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Sensor-augmented pump therapy in type 1 diabetes.
Curr Opin Endocrinol Diabetes Obes. 2008 Apr; 15(2):118-22.CO

Abstract

PURPOSE OF REVIEW

Recent developments in technology have ushered in a new era of managing type 1 diabetes. Continuous glucose monitoring is rapidly becoming an accepted adjunct to traditional self-monitoring of plasma glucose, and the marriage of continuous glucose sensors to continuous subcutaneous insulin infusion is the first step towards the development of a true artificial pancreas. The purpose of this review is to familiarize the reader with the new glucose sensors and discuss the literature evaluating their accuracy and effectiveness.

RECENT FINDINGS

Current models of continuous glucose sensors are still less accurate than traditional methods of blood glucose monitoring but provide information regarding trends that cannot be obtained with blood testing. Short-term studies of continuous glucose sensors have demonstrated reduction in glycosylated hemoglobin levels and time spent in hypo- and hyperglycemic ranges. Patient acceptance and satisfaction with sensors has been shown to depend on the quality of the data, comfort of wear, and ease of use.

SUMMARY

Sensor-augmented pump therapy represents a landmark improvement in diabetes treatment and will likely become the standard of care. Future work should focus on improvements in sensor accuracy and development of user-friendly algorithms to assist patients with self-management.

Authors+Show Affiliations

Department of Pediatrics, Center for Clinical Investigation, Yale University School of Medicine, New Haven, Connecticut 06520-8064, USA. stuart.weinzimer@yale.eduNo affiliation info available

Pub Type(s)

Journal Article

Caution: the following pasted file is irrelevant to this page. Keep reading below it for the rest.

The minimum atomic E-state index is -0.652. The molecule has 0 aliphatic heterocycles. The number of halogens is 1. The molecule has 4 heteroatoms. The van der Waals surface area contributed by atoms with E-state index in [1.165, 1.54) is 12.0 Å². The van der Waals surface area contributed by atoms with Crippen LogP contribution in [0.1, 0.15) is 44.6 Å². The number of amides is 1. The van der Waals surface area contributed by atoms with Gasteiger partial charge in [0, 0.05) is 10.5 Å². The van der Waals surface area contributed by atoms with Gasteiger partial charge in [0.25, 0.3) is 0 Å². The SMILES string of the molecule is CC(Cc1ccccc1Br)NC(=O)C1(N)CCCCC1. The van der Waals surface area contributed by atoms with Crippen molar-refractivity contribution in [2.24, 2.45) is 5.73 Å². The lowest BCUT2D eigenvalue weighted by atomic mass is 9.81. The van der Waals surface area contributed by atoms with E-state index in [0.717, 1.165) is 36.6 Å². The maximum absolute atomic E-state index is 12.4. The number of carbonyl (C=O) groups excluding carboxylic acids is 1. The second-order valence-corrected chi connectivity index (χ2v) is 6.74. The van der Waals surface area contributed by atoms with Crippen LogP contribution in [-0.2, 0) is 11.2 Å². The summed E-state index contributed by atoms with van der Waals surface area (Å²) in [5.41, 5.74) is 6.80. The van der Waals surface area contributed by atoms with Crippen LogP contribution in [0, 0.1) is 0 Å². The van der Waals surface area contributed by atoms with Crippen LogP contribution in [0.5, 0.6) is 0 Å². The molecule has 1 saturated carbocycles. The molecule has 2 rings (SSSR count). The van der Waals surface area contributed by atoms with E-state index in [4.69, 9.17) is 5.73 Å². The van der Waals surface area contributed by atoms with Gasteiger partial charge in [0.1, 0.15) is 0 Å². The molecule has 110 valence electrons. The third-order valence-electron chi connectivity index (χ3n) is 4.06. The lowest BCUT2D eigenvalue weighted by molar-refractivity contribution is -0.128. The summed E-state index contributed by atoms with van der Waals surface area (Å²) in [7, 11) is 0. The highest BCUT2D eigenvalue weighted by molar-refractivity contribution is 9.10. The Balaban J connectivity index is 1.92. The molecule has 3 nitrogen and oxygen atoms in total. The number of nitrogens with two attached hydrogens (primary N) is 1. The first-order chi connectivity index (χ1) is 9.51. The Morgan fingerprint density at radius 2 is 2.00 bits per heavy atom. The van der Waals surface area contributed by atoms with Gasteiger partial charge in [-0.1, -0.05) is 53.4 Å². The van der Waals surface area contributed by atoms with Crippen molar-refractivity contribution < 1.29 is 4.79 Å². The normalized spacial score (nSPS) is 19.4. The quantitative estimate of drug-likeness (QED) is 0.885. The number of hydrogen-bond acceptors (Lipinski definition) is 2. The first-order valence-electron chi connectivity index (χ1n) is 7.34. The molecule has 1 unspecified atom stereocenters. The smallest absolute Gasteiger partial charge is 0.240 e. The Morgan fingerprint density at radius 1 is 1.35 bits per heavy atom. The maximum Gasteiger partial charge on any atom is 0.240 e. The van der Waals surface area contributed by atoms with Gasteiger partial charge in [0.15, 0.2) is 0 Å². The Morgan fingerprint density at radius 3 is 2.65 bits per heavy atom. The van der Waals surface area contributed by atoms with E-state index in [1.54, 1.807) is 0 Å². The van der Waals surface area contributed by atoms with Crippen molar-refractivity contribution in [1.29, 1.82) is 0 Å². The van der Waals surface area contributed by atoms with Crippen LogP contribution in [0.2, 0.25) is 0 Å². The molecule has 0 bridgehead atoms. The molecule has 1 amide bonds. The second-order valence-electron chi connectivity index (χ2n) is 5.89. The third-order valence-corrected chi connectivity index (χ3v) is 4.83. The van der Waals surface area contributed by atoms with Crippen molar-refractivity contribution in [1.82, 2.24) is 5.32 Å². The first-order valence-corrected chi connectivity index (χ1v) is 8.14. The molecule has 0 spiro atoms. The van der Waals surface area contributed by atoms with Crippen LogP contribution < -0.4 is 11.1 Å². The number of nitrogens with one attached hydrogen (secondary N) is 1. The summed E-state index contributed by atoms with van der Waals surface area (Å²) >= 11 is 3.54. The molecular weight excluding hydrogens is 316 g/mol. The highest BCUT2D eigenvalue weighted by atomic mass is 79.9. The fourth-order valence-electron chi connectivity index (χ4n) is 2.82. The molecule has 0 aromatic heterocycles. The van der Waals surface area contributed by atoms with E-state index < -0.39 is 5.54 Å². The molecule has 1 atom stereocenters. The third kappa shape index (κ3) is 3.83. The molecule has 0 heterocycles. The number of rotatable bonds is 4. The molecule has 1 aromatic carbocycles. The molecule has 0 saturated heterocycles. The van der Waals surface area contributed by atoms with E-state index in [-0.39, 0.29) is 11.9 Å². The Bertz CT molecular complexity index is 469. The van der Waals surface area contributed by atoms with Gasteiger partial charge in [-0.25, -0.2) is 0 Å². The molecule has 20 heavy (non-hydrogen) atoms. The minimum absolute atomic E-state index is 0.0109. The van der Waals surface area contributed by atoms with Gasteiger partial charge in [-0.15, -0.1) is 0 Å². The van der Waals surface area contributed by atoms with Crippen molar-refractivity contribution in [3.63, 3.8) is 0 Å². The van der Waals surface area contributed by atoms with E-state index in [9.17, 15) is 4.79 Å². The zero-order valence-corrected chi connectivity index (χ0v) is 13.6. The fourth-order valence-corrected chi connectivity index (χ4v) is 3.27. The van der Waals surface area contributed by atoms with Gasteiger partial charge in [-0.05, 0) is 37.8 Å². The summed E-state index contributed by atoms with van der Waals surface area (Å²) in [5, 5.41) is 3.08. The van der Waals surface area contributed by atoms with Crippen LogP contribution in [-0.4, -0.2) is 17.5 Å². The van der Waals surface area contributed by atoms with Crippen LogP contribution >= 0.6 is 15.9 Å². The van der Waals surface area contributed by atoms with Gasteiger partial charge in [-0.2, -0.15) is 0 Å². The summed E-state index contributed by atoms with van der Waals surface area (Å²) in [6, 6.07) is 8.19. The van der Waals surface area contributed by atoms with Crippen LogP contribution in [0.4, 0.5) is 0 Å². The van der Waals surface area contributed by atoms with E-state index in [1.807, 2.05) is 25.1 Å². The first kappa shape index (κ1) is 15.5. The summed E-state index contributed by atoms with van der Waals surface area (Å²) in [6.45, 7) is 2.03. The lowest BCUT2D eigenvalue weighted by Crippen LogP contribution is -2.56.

Research Support, N.I.H., Extramural
Research Support, Non-U.S. Gov't
Review

Language

eng

PubMed ID

18316945

Citation

Weinzimer, Stuart A., and William V. Tamborlane. "Sensor-augmented Pump Therapy in Type 1 Diabetes." Current Opinion in Endocrinology, Diabetes, and Obesity, vol. 15, no. 2, 2008, pp. 118-22.
Weinzimer SA, Tamborlane WV. Sensor-augmented pump therapy in type 1 diabetes. Curr Opin Endocrinol Diabetes Obes. 2008;15(2):118-22.
Weinzimer, S. A., & Tamborlane, W. V. (2008). Sensor-augmented pump therapy in type 1 diabetes. Current Opinion in Endocrinology, Diabetes, and Obesity, 15(2), 118-22. https://doi.org/10.1097/MED.0b013e3282f7960b
Weinzimer SA, Tamborlane WV. Sensor-augmented Pump Therapy in Type 1 Diabetes. Curr Opin Endocrinol Diabetes Obes. 2008;15(2):118-22. PubMed PMID: 18316945.
* Article titles in AMA citation format should be in sentence-case
TY - JOUR T1 - Sensor-augmented pump therapy in type 1 diabetes. AU - Weinzimer,Stuart A, AU - Tamborlane,William V, PY - 2008/3/5/pubmed PY - 2008/4/26/medline PY - 2008/3/5/entrez SP - 118 EP - 22 JF - Current opinion in endocrinology, diabetes, and obesity JO - Curr Opin Endocrinol Diabetes Obes VL - 15 IS - 2 N2 - PURPOSE OF REVIEW: Recent developments in technology have ushered in a new era of managing type 1 diabetes. Continuous glucose monitoring is rapidly becoming an accepted adjunct to traditional self-monitoring of plasma glucose, and the marriage of continuous glucose sensors to continuous subcutaneous insulin infusion is the first step towards the development of a true artificial pancreas. The purpose of this review is to familiarize the reader with the new glucose sensors and discuss the literature evaluating their accuracy and effectiveness. RECENT FINDINGS: Current models of continuous glucose sensors are still less accurate than traditional methods of blood glucose monitoring but provide information regarding trends that cannot be obtained with blood testing. Short-term studies of continuous glucose sensors have demonstrated reduction in glycosylated hemoglobin levels and time spent in hypo- and hyperglycemic ranges. Patient acceptance and satisfaction with sensors has been shown to depend on the quality of the data, comfort of wear, and ease of use. SUMMARY: Sensor-augmented pump therapy represents a landmark improvement in diabetes treatment and will likely become the standard of care. Future work should focus on improvements in sensor accuracy and development of user-friendly algorithms to assist patients with self-management. SN - 1752-2978 UR - https://www.unboundmedicine.com/medline/citation/18316945/Sensor_augmented_pump_therapy_in_type_1_diabetes_ L2 - https://doi.org/10.1097/MED.0b013e3282f7960b DB - PRIME DP - Unbound Medicine ER -